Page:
“I have a good supplier in Brighton who is on my doorstep,” adds pub chef Cook, “but if I was in-land the story might be different.”

If this is the case, some believe that frozen fish from sustainable sources and treated correctly through the freezing process could be a better option.

“Freshness is a key attribute of frozen fish because it is frozen at sea minutes after it is caught, offering the freshest product,” says John Hyman, chief executive of the British Frozen Food Federation (BFFF).

Wilson says it is important to check the sourcing and treatment of fish, regardless of whether it is supplied fresh or frozen.

“Quite often, high-quality seafood has been frozen, but it has to be frozen and treated correctly to maintain that quality,” she says.

“In the case of Alaska, most of the pollock is taken out of the water and frozen within four to six hours at very, very low temperatures and it has this traceability through the supply chain where the temperature is checked at every point to ensure the quality of the fish. If you have a fish that has been treated in this way, you invariably have a fish that is 'fresh'.”

Environmentally friendly

While freshness can be maintained with frozen seafood, the BFFF claims it is also better for the environment as it reduces CO2 emissions.

“A report conducted by BFFF focused on the environmental benefits of four ingredients including Atlantic cod.

“Researchers found that fresh Atlantic cod produces 3kg of C02e for every kg transported from Iceland and frozen Atlantic cod from Iceland produces as little as 1.5kg of CO2e per kg of cod. Overall, fresh Atlantic cod produces at least 50% more CO2e (carbon dioxide equivalent) than frozen because the extended shelf life offered by frozen food enables more efficient transportation methods,” says Hyman.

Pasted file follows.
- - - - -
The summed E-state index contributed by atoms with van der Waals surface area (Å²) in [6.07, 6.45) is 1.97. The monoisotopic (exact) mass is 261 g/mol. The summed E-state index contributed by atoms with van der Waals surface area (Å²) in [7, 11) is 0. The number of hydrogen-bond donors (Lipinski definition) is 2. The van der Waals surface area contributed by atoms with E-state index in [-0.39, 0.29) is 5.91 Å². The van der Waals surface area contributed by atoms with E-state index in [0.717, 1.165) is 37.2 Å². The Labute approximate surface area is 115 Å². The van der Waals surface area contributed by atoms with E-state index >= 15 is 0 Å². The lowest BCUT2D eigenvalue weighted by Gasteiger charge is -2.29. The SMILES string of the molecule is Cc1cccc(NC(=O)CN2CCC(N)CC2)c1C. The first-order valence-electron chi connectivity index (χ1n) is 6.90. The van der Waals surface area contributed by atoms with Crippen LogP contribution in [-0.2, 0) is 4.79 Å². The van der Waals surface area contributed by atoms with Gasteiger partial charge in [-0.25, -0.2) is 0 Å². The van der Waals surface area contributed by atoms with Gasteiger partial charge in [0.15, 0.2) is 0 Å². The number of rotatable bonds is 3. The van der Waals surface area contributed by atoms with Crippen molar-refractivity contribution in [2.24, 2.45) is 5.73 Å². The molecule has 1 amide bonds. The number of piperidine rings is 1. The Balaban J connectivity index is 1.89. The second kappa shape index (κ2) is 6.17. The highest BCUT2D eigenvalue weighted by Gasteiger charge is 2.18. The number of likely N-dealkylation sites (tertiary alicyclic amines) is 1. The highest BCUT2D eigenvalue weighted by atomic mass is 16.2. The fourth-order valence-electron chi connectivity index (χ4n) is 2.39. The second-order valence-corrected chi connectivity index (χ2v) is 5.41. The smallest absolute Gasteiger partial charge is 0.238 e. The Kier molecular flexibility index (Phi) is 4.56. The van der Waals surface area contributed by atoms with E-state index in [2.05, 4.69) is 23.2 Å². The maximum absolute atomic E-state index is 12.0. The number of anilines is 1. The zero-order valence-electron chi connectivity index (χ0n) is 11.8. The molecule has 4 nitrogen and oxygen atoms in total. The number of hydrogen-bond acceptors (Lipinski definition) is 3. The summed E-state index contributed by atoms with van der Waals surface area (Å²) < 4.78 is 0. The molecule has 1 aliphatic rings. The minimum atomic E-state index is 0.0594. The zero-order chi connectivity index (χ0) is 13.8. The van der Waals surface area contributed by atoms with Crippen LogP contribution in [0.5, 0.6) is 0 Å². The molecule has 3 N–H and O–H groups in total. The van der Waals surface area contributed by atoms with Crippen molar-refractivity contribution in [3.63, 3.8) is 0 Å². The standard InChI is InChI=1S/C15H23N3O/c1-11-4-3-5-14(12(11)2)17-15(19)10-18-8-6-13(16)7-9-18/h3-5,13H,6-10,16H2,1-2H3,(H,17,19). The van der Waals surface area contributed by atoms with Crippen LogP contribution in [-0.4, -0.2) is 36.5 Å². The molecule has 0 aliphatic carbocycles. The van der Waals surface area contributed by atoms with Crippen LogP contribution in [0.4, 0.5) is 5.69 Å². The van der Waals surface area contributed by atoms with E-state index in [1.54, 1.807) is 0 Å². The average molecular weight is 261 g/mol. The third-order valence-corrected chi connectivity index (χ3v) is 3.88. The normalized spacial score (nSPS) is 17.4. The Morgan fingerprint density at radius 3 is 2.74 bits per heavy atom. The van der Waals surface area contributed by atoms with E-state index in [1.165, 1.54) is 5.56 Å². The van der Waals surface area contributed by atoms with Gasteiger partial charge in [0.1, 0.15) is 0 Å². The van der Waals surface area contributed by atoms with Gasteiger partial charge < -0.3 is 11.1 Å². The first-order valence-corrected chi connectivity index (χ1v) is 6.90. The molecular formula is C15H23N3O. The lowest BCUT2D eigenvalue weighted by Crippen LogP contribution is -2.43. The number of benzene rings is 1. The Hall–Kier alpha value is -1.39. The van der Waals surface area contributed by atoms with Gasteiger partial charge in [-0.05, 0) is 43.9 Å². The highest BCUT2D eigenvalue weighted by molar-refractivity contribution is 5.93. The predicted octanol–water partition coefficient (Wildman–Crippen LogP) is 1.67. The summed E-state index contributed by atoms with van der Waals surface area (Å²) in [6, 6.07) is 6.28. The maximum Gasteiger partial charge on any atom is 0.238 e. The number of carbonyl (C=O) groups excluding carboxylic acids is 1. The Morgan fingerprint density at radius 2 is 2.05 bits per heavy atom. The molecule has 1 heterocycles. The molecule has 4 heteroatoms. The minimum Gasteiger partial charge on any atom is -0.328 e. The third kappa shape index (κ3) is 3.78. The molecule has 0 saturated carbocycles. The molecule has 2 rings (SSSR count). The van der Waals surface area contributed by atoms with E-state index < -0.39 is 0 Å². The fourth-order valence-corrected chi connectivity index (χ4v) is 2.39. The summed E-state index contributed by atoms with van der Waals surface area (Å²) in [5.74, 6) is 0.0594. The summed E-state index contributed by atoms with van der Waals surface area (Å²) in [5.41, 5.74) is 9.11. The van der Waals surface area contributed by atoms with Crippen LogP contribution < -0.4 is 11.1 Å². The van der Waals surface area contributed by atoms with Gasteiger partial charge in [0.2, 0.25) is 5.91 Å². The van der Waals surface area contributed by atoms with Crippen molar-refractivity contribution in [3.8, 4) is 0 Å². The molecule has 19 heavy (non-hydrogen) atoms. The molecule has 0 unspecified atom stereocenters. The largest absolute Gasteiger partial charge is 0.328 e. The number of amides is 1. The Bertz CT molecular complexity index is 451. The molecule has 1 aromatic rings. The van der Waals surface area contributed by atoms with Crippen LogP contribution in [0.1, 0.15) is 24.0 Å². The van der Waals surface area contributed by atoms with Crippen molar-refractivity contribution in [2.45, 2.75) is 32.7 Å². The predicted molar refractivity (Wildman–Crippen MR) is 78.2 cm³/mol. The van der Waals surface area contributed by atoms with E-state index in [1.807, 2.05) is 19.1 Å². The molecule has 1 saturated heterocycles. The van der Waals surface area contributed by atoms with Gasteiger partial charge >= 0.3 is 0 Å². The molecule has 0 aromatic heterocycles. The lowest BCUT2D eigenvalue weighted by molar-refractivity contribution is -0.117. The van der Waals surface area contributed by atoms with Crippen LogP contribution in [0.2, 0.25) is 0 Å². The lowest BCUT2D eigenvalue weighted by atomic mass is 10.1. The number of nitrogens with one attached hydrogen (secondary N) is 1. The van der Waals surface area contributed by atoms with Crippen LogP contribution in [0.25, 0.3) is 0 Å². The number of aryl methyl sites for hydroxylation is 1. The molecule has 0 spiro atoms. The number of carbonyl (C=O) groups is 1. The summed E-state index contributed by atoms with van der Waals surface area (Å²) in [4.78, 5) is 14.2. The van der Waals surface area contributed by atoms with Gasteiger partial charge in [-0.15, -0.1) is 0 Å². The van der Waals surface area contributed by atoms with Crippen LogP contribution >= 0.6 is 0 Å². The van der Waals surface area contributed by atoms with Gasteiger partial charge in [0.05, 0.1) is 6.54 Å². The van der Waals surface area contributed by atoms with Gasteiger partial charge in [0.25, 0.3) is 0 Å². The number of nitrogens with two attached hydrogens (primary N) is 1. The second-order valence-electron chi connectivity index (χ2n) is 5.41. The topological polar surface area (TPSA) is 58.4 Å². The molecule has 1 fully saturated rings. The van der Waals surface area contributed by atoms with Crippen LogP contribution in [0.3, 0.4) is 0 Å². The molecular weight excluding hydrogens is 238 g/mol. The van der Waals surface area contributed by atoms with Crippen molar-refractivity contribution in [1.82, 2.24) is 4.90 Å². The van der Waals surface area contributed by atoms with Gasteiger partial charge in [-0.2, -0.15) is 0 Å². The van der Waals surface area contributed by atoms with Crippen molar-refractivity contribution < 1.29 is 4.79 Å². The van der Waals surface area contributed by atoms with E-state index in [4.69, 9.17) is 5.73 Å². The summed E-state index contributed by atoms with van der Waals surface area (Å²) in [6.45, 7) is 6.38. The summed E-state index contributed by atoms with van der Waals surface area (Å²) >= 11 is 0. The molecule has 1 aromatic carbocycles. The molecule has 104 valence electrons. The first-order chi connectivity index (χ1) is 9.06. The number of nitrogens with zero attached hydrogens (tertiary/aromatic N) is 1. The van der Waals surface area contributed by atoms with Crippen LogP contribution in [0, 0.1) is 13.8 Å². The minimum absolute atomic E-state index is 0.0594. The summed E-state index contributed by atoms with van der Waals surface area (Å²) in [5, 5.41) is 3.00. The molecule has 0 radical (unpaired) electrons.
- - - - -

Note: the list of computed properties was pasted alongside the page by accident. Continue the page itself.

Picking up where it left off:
The use of frozen could also cut unnecessary wastage in the kitchen because it allows chefs to only use what they need for each service.

“With a shelf life of 12 to 18 months, frozen food will not spoil before use, reducing spoilage waste and, being pre-portioned means the exact amount can be used per meal, with any unused food returning to the freezer for later use, significantly reducing waste and offering better stock control,” he adds.

Cook agrees that using fresh fish can throw up issues over wastage. “With fresh fish, it doesn't have a great shelf life, so if it doesn't sell you have to think about what you can do to use it up quickly. If we have a mix left we tend to put it into a fish pie and that will go, but I think that's where frozen does have its benefits,” he says.

Wilson says new freezing methods also allow chefs to cook fish from frozen by simply rinsing a frozen layer off of a fish fillet under the tap and then cooking for two minutes longer than from fresh.

“Cooking it from frozen can be done, but very few chefs are doing it,” she claims.

Benefits of frozen

The benefits of using fish and seafood supplied frozen instead of fresh are clear to many. Yet, Wilson notes it is difficult to convince some to cast aside preconceived ideas about the use of frozen.

“The argument is there, communicating it is the difficult part,” she says. “I don't think it needs to be communicated that fish is frozen on menus though. If you improve the taste and the flavour, there are many benefits to chefs using frozen products but it also means that they can have access to the different species year round.”

Cook says he would use frozen if he worked in a kitchen farther from the coast as long as he could trace its origins.

“In a previous kitchen I worked in, the owner bought some frozen sea bass and when it was defrosted it was lovely, the quality was good and I had no qualms with using it, but you do need to know your supplier first to ensure it's going to be right.”

However it is supplied, Wilson's aim is to get a greater variety of fish on pub menus.

“I would love to see more Alaska seafood on menus, obviously, but I'd like to just see more species on the menu, not just from Alaska,” she says. “The more fish we can see on the menu, the better in my view. Demand is already there for it, the nutritional benefits are clear to see and variety is available, so if overall fish sales increase, so do ours.”

Words: Emma Eversham | Podcast: Nicholas Robinson (music: Bensound.com)